When Law and Religion Meet 2012-2013


What happens to deeply needy populations when the modern welfare state begins to collapse? No longer provided with a safety net and devoid of other means of protection, the most vulnerable people in the Western world are left to suffer without support from the state. During 2012-2013, CSLR will explore “The Rights of the Needy” by focusing on the plight of the most vulnerable populations and offer provocative solutions.


Previous Lectures in this Series:

March 27, 12:30-1:30 p.m.

The Rights of the Needy: The Power of Mercy in Biblical Law

The McDonald Lecture in Christianity and Law

Michael Welker, Chair for Systematic Theology at the University of Heidelberg, investigates major biblical law codes to show that mercy -- the care for the weaker -- is not a surplus and luxury in common human life. Instead, it is a fundamental component of legal systems, institutions, and organizations that want to promote justice and are rightly called "humane.”

Ordained in the Protestant Church of Palatinate, Germany, Welker is a world-renowned theologian who works through the biblical traditions and through philosophical and sociological theories to address questions of contemporary culture. He is director of the University of Heidelberg’s Research Center for International and Interdisciplinary Theology, and studied with Jürgen Moltmann, one of the most celebrated theologians of modern times.Candler School of Theology, Rita Anne Rollins Building, Room 252


February 20, 12:30-1:30 p.m.

Housing America's Families -- Investments, Risks, and Families

Currie Lecture in Law and Religion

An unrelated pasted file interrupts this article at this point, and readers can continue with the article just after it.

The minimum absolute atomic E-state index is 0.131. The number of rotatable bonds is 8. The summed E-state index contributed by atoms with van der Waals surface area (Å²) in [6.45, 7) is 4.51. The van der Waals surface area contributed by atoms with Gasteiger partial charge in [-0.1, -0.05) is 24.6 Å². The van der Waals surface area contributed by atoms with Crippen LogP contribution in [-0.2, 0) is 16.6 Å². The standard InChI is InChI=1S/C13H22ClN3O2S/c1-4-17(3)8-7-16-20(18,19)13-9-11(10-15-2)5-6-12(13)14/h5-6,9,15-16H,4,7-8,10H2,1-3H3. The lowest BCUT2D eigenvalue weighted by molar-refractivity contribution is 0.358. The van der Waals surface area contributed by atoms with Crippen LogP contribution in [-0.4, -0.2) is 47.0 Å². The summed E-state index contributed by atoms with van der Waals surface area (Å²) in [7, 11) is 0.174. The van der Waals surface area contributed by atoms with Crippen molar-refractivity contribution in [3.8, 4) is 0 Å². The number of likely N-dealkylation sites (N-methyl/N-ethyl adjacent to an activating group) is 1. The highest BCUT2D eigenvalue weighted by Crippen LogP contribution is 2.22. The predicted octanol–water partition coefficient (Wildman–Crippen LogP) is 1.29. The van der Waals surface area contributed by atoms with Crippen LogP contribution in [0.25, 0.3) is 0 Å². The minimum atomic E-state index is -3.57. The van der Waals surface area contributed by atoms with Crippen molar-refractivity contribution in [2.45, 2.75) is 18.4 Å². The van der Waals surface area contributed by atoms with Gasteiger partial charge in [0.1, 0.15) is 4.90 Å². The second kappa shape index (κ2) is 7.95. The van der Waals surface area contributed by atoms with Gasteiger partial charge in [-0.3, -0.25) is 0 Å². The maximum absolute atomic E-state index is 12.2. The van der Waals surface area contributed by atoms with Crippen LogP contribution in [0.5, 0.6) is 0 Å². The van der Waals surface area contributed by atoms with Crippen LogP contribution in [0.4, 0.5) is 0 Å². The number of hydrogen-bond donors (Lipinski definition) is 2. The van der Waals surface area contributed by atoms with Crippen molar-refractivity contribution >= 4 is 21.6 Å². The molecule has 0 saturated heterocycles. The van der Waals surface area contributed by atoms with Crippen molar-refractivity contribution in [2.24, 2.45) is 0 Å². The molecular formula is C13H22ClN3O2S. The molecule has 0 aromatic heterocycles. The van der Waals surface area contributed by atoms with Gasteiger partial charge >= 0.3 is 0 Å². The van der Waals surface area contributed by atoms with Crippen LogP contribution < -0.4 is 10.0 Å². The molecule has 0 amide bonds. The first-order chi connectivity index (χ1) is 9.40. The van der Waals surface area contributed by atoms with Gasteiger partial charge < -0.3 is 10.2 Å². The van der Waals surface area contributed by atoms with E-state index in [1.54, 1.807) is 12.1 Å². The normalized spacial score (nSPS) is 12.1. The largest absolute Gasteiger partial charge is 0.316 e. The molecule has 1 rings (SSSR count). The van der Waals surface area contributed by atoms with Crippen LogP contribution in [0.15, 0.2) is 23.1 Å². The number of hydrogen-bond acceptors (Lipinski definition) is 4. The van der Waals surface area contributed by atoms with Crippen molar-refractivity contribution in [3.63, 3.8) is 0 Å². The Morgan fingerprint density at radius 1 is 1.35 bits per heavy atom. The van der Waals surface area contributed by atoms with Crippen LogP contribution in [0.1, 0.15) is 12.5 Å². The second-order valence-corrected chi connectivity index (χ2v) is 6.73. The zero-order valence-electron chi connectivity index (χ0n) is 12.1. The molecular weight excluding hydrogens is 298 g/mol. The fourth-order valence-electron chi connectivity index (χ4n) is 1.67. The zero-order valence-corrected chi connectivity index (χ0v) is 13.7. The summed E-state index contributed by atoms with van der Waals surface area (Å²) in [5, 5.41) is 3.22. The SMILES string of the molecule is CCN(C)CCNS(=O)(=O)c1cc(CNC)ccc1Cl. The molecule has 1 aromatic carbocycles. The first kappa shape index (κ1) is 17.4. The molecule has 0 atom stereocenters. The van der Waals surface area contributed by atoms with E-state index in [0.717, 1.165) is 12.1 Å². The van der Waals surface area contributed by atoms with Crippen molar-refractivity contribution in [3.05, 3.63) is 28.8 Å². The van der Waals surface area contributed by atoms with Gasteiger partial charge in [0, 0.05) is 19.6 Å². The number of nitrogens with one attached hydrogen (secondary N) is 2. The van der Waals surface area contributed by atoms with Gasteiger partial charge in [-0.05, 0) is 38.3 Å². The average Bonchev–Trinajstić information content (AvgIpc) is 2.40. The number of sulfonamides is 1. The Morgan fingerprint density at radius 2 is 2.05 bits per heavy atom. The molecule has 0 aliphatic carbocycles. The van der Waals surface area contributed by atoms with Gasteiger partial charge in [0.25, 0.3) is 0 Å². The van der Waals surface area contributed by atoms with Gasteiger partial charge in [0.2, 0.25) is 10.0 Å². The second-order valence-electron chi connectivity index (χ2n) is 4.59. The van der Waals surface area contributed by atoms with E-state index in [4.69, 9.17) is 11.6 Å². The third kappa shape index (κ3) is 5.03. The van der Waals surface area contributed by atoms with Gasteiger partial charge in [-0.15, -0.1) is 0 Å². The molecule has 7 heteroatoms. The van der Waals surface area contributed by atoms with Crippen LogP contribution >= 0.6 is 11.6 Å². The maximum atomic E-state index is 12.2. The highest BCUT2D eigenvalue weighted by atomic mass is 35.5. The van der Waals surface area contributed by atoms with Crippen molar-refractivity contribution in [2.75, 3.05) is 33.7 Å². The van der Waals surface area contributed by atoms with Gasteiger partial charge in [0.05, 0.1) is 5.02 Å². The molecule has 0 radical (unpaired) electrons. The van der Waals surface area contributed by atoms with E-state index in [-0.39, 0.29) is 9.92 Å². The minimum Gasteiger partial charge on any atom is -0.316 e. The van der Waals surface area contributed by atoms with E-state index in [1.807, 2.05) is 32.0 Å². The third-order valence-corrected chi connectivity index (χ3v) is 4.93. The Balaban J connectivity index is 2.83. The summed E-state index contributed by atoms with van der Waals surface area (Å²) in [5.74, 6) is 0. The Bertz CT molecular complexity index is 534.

Frank S. Alexander, Sam Nunn Professor of Law at Emory, will reexamine the basic American ethos of housing and homeownership in light of the Great Recession.  He will probe the goals of homeownership, the competing stories of housing as investments and as shelter, and ask that we get the story right as we seek to provide safe, decent and affordable housing for all Americans.

Alexander is CSLR’s founding director and co-founder of the Center for Community Progress. He is one of the nation’s leading experts on the mortgage crisis, affordable housing, and homelessness.


September 13, 4:30-6 p. m.

The Rights of the Needy: Children as the Most Vulnerable

Harold J. Berman Lecture

Martha Albertson Fineman, Robert W. Woodruff Professor of Law at Emory, outlines “Vulnerability and the Human Condition.” She presents “vulnerability” as an alternative to the “equal protection” standard, arguing that it should be understood to be universal and constant, and has the potential to move society beyond the “stifling confines of current discrimination-based models.”

Fineman is the founding director of Emory Law’s Feminism and Legal Theory Project and the director of its Vulnerability and the Human Condition Initiative. She is a world authority on feminist legal theory.

Don S. Browning Lecture

Barbara Bennett Woodhouse, L.Q.C. Lamar Professor of Law at Emory, discusses "Blessing Vulnerability, Building Resilience: Children, Church, and Community." She explores how a shared religious tradition honoring the child plays a role in fostering laws, policies, and practices that are a response to every child's vulnerability -- and are designed to help children build resilience.

Directions and Parking

Driving directions, public transportation schedules, and parking information for CSLR are available here.

"An Apt and Cheerful Conversation on Marriage,"February 7, 2001

In this essay, John Witte, Jr. argues that modern Anglo-American marriage law was formed out of two traditions–one rooted in Christianity, a second in the Enlightenment. Each of these traditions has... MORE

Notable Lectures and Essays